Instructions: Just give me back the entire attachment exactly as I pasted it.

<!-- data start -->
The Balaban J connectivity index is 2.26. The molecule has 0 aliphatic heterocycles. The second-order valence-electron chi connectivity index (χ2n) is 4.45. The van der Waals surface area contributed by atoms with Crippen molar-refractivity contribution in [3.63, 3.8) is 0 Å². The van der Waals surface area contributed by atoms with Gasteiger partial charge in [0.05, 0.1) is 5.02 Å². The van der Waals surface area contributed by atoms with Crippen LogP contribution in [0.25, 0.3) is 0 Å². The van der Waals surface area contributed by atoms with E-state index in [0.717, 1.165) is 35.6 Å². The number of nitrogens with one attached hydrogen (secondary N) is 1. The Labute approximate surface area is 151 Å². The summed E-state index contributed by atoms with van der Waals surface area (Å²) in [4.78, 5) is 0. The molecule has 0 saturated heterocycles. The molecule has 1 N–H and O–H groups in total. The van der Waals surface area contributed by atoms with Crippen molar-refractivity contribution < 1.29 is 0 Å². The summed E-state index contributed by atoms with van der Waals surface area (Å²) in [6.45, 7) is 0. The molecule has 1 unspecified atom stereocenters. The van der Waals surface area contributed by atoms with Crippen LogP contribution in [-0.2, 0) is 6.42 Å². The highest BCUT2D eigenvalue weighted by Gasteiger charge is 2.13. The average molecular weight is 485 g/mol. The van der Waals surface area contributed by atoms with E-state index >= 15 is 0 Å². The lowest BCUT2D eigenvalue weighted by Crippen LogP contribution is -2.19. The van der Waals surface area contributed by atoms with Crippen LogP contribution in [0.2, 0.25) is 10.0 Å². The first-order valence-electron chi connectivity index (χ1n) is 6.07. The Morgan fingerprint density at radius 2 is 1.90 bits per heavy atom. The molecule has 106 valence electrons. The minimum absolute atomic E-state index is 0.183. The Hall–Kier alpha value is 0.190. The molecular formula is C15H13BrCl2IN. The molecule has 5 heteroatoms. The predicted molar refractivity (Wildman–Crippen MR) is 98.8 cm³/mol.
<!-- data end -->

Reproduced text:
The Balaban J connectivity index is 2.26. The molecule has 0 aliphatic heterocycles. The second-order valence-electron chi connectivity index (χ2n) is 4.45. The van der Waals surface area contributed by atoms with Crippen molar-refractivity contribution in [3.63, 3.8) is 0 Å². The van der Waals surface area contributed by atoms with Gasteiger partial charge in [0.05, 0.1) is 5.02 Å². The van der Waals surface area contributed by atoms with Crippen LogP contribution in [0.25, 0.3) is 0 Å². The van der Waals surface area contributed by atoms with E-state index in [0.717, 1.165) is 35.6 Å². The number of nitrogens with one attached hydrogen (secondary N) is 1. The Labute approximate surface area is 151 Å². The summed E-state index contributed by atoms with van der Waals surface area (Å²) in [4.78, 5) is 0. The molecule has 0 saturated heterocycles. The molecule has 1 N–H and O–H groups in total. The van der Waals surface area contributed by atoms with Crippen molar-refractivity contribution < 1.29 is 0 Å². The summed E-state index contributed by atoms with van der Waals surface area (Å²) in [6.45, 7) is 0. The molecule has 1 unspecified atom stereocenters. The van der Waals surface area contributed by atoms with Crippen LogP contribution in [-0.2, 0) is 6.42 Å². The highest BCUT2D eigenvalue weighted by Gasteiger charge is 2.13. The average molecular weight is 485 g/mol. The van der Waals surface area contributed by atoms with E-state index >= 15 is 0 Å². The lowest BCUT2D eigenvalue weighted by Crippen LogP contribution is -2.19. The van der Waals surface area contributed by atoms with Crippen LogP contribution in [0.2, 0.25) is 10.0 Å². The first-order valence-electron chi connectivity index (χ1n) is 6.07. The Morgan fingerprint density at radius 2 is 1.90 bits per heavy atom. The molecule has 106 valence electrons. The minimum absolute atomic E-state index is 0.183. The Hall–Kier alpha value is 0.190. The molecular formula is C15H13BrCl2IN. The molecule has 5 heteroatoms. The predicted molar refractivity (Wildman–Crippen MR) is 98.8 cm³/mol.